Reflex sympathetic dystrophy.

J. N. Rogers, M. A. Valley

Research output: Contribution to journalReview article

16 Scopus citations

Abstract

In summary, RSD is pain of neuropathic origin. The diagnosis is often obscure and requires a complete history, physical, and psychological evaluations. The diagnosis depends on symptoms (burning pain, allodynia and hyperpathia); signs (edema, sudomotor changes, temperature changes); and objective measurements, such as skin temperature, QSART, radiographs, and triple-phase bone scans; as well as the clinical response to a sympathetic block. Management of RSD should be designed to promote restoration of function utilizing physical therapy made possible by sympathetic, central, or peripheral nerve blockade. Medications may include nonsteroidal anti-inflammatory drugs, tricyclic antidepressants, and vasoactive drugs. Psychologic support is an important part of the patient's rehabilitation. Dorsal column or peripheral nerve stimulators, sympathectomies, and narcotics should be considered only when other more conservative measures have failed.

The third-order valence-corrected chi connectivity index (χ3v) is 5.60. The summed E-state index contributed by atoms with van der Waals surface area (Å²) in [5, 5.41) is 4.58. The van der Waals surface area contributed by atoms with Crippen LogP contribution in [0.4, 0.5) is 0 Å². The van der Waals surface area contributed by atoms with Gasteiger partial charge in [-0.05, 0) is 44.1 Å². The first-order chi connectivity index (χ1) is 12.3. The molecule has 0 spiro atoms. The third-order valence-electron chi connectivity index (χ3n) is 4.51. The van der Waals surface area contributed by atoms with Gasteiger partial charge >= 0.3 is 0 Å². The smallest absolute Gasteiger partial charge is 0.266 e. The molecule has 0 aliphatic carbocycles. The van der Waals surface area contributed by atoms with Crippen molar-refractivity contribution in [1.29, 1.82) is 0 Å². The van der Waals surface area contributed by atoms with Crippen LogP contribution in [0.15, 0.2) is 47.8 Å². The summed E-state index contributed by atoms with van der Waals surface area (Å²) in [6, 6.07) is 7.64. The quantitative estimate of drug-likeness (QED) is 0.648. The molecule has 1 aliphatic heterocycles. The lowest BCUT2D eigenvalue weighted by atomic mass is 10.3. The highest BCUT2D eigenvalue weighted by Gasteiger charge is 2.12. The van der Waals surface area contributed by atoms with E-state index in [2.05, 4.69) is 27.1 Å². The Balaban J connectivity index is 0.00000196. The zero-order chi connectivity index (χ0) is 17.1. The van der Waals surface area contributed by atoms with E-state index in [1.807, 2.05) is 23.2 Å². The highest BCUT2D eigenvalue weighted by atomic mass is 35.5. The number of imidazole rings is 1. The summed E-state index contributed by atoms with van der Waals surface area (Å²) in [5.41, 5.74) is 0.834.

Original languageEnglish (US)
Pages (from-to)73-83
Number of pages11
JournalClinics in podiatric medicine and surgery
Volume11
Issue number1
Publication statusPublished - Jan 1 1994

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ASJC Scopus subject areas

  • Surgery
  • Orthopedics and Sports Medicine

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